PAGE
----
Day 3: Seeds in Women’s Hands

Dr. Vandana Shiva

Blog post by Dr. Vandana Shiva

Philosopher, feminist and environmental activist
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Seeds are the first link in the food chain. Yet women seed breeders are invisible in the industrial model of food production and in intellectual property regimes. The roots of food and gender justice lie in keeping seeds in women’s hands and recognizing women’s knowledge of biodiversity.

by Vandana Shiva, philosopher, feminist and environmental activist

Health and nutrition begin with food, and food begins with seeds. The seeds of food justice lie in creating food systems where seed is in women’s hands, and women’s knowledge of biodiversity is the foundation of food and nutritional security.

Women have been seed breeders for centuries and have bred much more diversity and traits than all the industrial breeding systems that are formally recognized. Science and culture merge in women’s seed breeding.

Nowhere is this more evident than in India. I have seen how tribal women of Chattisgarh take 21 seeds for a seed germination test, and do not use the seed if more than 3 seeds fail to germinate. In Karnataka, the ceremony of germinating nine seeds for nine days at Ugadi, the New Year in the indigenous calendar, is also a seed germination test (called navdanya). Seed saving, seed selection and seed breeding are sophisticated skills which generations of women have evolved.

Seed is the first link in the food chain. Yet women as seed breeders are invisible in the intellectual property regimes linked to seed. Seed, which used to be saved and bred by women, is now the ‘intellectual property’ of the chemical corporations, which are now also the seed corporations controlling 73 % of the world’s seed supply. When these corporations patent seed, they collect royalties. Royalties on seed mean higher seed costs. Seed in women’s hands is renewable and ‘open-source’, to be freely shared and saved. Patented seed becomes non-renewable. Saving and exchanging seed becomes an intellectual property crime. When women sow seed, they pray ’may this seed be exhaustless’. Corporations work on the philosophy ’may this seed be terminated so our profits are exhaustless’.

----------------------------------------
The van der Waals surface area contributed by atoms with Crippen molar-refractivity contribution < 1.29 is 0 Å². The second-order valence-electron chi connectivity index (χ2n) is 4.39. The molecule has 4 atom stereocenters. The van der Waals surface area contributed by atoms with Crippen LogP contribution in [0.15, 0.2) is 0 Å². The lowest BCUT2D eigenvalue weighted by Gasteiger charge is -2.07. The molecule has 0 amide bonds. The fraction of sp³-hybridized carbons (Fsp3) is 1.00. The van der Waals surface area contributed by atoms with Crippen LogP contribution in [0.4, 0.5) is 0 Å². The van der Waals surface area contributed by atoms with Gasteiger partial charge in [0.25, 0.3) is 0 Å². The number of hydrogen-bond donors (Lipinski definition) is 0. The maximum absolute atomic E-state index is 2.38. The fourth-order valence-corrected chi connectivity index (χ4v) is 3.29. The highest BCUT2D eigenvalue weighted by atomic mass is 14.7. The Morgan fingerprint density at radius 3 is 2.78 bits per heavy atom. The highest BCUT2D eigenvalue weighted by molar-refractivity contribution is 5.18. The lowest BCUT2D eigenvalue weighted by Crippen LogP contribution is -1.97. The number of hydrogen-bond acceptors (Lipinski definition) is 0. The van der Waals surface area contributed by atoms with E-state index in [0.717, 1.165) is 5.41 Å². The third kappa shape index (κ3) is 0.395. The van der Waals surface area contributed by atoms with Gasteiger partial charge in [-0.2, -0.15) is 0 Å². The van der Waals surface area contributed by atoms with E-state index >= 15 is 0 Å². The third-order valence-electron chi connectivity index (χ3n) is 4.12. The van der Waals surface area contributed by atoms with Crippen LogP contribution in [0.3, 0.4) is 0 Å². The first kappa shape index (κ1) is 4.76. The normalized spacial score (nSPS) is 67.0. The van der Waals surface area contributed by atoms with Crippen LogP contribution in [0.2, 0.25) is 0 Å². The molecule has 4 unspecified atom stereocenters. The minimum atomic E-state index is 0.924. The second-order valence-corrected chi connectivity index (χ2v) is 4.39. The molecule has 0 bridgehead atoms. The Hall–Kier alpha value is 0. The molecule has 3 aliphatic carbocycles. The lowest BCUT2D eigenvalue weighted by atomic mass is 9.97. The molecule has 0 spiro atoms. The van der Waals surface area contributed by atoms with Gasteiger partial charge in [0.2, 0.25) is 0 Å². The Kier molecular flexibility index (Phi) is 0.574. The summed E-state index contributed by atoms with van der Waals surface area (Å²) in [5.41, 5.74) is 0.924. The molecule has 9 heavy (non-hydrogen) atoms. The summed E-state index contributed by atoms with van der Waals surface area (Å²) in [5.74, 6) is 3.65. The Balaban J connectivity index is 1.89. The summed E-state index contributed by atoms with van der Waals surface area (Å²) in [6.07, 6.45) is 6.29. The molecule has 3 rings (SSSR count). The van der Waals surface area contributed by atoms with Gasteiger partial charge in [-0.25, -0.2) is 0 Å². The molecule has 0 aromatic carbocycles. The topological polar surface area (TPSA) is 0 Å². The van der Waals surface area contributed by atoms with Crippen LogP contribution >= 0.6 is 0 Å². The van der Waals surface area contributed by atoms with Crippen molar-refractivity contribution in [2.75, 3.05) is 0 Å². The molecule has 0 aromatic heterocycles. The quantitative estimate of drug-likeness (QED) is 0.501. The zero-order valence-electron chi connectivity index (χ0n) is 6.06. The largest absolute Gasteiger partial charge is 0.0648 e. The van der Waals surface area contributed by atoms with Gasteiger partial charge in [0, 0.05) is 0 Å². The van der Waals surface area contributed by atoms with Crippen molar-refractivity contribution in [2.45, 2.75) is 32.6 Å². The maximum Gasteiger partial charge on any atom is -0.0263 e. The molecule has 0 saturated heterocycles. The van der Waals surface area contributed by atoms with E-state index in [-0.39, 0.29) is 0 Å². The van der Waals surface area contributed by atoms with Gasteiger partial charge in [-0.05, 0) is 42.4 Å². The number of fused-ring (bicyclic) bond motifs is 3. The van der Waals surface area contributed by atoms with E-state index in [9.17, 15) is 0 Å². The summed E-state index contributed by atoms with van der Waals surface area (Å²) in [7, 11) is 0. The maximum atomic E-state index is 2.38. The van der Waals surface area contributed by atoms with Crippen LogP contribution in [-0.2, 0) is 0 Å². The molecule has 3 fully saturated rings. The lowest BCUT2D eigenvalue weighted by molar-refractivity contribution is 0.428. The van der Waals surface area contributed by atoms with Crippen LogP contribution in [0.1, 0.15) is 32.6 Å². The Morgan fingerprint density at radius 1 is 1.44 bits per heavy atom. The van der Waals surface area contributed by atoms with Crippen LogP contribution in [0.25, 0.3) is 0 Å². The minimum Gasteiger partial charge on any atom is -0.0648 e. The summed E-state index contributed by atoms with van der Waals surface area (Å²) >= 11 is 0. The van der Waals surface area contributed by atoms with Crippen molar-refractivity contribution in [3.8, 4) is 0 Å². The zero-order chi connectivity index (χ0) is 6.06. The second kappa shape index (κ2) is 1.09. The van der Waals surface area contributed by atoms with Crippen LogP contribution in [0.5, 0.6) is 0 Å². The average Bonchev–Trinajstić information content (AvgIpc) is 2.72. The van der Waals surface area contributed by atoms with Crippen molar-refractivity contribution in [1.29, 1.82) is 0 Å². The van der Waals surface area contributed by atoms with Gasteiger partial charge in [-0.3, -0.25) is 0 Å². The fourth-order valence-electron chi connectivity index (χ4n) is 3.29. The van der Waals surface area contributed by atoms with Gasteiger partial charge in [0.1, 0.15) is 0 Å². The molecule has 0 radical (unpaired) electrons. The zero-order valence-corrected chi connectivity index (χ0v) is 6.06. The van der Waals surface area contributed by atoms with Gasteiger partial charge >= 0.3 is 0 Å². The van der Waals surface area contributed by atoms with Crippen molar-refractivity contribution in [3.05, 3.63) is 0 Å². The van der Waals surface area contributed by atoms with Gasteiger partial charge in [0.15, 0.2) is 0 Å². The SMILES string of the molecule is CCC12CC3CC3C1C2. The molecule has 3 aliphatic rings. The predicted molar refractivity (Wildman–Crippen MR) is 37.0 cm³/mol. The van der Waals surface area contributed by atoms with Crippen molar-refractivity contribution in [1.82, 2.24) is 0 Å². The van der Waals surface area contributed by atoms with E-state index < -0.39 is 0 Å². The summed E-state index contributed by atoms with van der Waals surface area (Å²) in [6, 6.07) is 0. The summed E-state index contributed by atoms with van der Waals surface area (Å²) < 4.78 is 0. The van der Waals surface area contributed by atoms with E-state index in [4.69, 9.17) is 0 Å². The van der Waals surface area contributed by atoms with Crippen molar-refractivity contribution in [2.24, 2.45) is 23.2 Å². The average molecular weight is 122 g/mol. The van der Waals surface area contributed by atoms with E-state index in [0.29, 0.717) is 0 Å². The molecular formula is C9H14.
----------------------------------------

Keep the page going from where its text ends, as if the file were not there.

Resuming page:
"Seed is the first link in the food chain. Yet women as seed breeders are invisible in the intellectual property regimes linked to seed."

High costs of seed means debt. In India 250,000 farmers have committed suicide due to debt, mainly in the cotton belt, since seed monopolies were established through the introduction of Bt cotton. Each farmer who commits suicide leaves behind a widow.

Across the world, women have bred more than 7,000 species of crops for taste, nutrition, pest resilience, drought resilience, flood resilience, and salt resistance. In India alone, women have bred 200,000 rice varieties. Navdanya, a network of seed keepers and organic producers that is spread across 16 states in India, values this biodiversity and has so far successfully conserved more than 5,000 crop varieties. This is knowledge.

Corporations claiming patents on seed through genetic engineering have offered only four crops: corn, soya, canola and cotton. These crops have only two traits (herbicide resistance and Bt toxin) which, instead of controlling pests and weeds, are creating superpests and superweeds. Our seeds and breeding would be more secure in women’s hands!